until Abu Dhabi Autonomous Racing League

MotoGP

Sore Quartararo risked 'much worse' outcome in tech issue crash

by Simon Patterson
3 min read

until Abu Dhabi Autonomous Racing League

Yamaha MotoGP rider Fabio Quartararo was lucky to escape relatively unscathed from a high-speed crash on the opening day of practice at the Japanese Grand Prix - a crash he says was caused by a technical issue.

The Frenchman crashed exiting the famous Motegi tunnel and preparing to enter the fast Turn 6, dubbed 130R - with a very sudden fall initially theorised by many as caused by him losing the front wheel due to the slightly lesser grip provided by the painted kerbs as he ran right to the edge of the track and prepared to set up the entry into the next turn.

However, Quartararo said afterwards that it was instead a technical problem that caused the fall, with an issue with his front wheel causing it to stop spinning when it came off the ground with a slight wheelie as he accelerated out of Turn 5. As a consequence, it instantly locked up when the then-stationary rubber touched the ground again.

“I had an issue with the brake,” he explained. “So, the front wheel was not turning normal. When the front wheel was in the air, the front wheel was stopping, and when I landed into the Turn 6, it just totally locked and I lost the front. A real shame.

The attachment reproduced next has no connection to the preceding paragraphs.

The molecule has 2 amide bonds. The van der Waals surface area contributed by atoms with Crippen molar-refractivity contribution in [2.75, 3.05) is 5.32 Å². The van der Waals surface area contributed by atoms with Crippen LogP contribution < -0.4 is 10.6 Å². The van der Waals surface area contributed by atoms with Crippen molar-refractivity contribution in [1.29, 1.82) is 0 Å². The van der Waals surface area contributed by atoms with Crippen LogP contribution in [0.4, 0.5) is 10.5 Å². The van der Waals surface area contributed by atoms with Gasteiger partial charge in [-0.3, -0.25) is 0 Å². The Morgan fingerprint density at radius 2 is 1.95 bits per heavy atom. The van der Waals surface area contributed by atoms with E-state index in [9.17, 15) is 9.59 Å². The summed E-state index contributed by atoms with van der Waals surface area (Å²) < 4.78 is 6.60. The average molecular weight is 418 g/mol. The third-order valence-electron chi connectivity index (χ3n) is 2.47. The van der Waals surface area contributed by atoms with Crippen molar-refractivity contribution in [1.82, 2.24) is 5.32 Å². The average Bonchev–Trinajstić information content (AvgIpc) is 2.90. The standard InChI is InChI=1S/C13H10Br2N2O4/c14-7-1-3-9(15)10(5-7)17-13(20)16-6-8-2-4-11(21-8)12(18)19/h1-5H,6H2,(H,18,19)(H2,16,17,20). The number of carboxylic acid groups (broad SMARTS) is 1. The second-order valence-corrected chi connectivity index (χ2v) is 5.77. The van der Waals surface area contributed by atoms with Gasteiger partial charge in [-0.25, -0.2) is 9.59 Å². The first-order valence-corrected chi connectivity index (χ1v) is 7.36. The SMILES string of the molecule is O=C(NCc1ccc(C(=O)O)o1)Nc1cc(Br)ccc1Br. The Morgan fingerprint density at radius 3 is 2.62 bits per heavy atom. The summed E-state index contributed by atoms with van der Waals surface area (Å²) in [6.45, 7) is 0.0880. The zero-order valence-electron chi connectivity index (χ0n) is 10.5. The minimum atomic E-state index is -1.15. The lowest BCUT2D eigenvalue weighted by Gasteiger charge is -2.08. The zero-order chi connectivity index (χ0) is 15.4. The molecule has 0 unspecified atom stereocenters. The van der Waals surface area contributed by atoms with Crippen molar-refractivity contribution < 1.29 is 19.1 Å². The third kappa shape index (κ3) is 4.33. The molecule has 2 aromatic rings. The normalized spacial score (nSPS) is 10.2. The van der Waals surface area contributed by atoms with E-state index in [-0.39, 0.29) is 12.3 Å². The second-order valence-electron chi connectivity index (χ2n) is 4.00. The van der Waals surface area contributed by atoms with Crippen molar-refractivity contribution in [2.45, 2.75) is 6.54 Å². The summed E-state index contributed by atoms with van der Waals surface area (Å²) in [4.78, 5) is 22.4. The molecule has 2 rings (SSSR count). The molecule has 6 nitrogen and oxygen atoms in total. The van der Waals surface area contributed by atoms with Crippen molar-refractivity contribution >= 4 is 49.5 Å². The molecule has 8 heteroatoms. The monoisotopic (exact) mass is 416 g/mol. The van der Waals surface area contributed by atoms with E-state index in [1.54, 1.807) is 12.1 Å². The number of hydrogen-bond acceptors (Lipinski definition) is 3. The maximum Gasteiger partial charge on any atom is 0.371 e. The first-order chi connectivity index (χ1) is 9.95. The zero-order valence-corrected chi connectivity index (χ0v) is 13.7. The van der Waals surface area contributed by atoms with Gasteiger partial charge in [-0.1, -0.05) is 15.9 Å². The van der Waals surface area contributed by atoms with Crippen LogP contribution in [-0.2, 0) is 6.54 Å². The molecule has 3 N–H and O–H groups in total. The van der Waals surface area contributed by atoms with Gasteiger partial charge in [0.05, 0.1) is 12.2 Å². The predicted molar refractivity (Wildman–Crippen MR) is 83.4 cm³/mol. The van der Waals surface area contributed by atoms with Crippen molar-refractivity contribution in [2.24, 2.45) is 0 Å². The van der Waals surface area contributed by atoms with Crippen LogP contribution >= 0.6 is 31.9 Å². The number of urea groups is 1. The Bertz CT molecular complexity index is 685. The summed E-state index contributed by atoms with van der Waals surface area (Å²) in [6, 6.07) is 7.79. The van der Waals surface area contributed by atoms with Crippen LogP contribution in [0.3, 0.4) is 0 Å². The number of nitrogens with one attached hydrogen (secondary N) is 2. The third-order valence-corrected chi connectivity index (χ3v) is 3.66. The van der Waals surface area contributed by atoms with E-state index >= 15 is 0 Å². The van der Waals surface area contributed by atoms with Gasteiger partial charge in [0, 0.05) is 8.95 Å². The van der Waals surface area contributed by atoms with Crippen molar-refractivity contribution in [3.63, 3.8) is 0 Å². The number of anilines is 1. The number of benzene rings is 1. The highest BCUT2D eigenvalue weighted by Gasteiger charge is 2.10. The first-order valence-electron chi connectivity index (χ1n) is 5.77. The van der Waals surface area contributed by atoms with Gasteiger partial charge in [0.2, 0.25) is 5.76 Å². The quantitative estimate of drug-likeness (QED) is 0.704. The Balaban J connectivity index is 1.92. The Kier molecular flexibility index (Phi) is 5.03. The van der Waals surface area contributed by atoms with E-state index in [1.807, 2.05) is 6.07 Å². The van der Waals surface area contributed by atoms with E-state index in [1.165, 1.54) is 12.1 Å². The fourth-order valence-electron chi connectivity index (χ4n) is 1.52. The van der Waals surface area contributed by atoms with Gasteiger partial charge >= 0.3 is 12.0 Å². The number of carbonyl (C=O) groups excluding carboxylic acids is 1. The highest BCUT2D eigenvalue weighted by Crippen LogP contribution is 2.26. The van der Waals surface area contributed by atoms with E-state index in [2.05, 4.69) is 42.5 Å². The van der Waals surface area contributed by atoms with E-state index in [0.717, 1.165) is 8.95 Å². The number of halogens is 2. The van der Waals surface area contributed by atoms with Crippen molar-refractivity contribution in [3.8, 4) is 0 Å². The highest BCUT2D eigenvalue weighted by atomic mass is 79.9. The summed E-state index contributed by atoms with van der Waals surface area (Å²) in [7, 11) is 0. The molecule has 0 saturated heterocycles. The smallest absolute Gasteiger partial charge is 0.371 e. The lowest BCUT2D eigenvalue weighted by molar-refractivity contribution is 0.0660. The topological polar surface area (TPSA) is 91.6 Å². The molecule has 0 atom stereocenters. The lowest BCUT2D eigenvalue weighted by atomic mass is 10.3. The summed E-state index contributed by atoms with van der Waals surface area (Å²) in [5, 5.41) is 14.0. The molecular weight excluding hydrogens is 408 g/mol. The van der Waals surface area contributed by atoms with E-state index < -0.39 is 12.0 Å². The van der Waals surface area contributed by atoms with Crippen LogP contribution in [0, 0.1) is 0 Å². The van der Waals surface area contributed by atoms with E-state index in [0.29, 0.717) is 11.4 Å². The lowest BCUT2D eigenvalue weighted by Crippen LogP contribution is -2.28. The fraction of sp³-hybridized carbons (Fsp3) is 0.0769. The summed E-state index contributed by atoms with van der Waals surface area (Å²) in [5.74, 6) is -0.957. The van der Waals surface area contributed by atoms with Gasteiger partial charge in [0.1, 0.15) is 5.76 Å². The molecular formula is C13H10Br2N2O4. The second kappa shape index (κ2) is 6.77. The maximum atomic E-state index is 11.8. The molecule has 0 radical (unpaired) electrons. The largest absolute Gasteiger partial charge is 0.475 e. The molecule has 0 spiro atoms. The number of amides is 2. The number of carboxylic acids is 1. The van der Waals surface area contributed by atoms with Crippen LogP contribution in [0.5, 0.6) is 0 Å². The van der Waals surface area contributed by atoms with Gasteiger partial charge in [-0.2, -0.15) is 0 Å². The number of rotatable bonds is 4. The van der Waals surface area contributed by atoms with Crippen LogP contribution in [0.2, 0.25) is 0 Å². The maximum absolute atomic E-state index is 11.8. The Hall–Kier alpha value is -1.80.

“I’m sore. The neck and the foot. But it could be much worse.”

Able to recover and rejoin the FP2 session even after initially looking to be in quite a bit of pain, there was more frustration to come for Quartararo as he missed out on the chance to progress directly to Saturday’s Q2 session by two tenths of a second.

Fabio Quartararo, Yamaha, MotoGP, Japanese GP, Motegi

Finishing the session 13th overall and the first of this weekend’s three Yamahas as test rider Cal Crutchlow joins Quartararo and team-mate Franco Morbidelli for a wildcard, the 2021 champion was left more annoyed about the extra work to do in Q1 rather than the crash, given that he believes that there was a real chance of a top-10.

“It can happen, unfortunately,” he admitted of the technical problem. “It's never lucky, especially when you crash in a really fast corner. But it's something that we have to understand. It's a real shame that we're not in the top 10, because I think we could've really been in it, you know, just after the crash I had one lap and I made the exact same laptime.

“I think three tenths I could've improved, would've been really really on the limit to Q2, but this was for me the main goal but unfortunately couldn't really do it."

Crash aside, however, Quartararo again lamented his Yamaha bike not improving enough with fresh rubber in time attack mode relative to its race pace.

Fabio Quartararo, Yamaha, MotoGP, Japanese GP, Motegi

“It's always the same. The pace, I'm always super-fast. When we have to put a new tyre, we improve three-four tenths, we look at all the others, [Brad] Binder, all the top guys, they improve more than a second. We have not enough strength to really make better laptime.

“This is a real shame because I know I can really fight for a much better position but it is what it is right now.”

This was backed up by the wildcarding Crutchlow.

"Now we can't do the laptime," he said. "These qualifying laps, fast laps, so difficult to do with the Yamaha. And that hasn't changed and won't change until maybe next year, until we can improve that."

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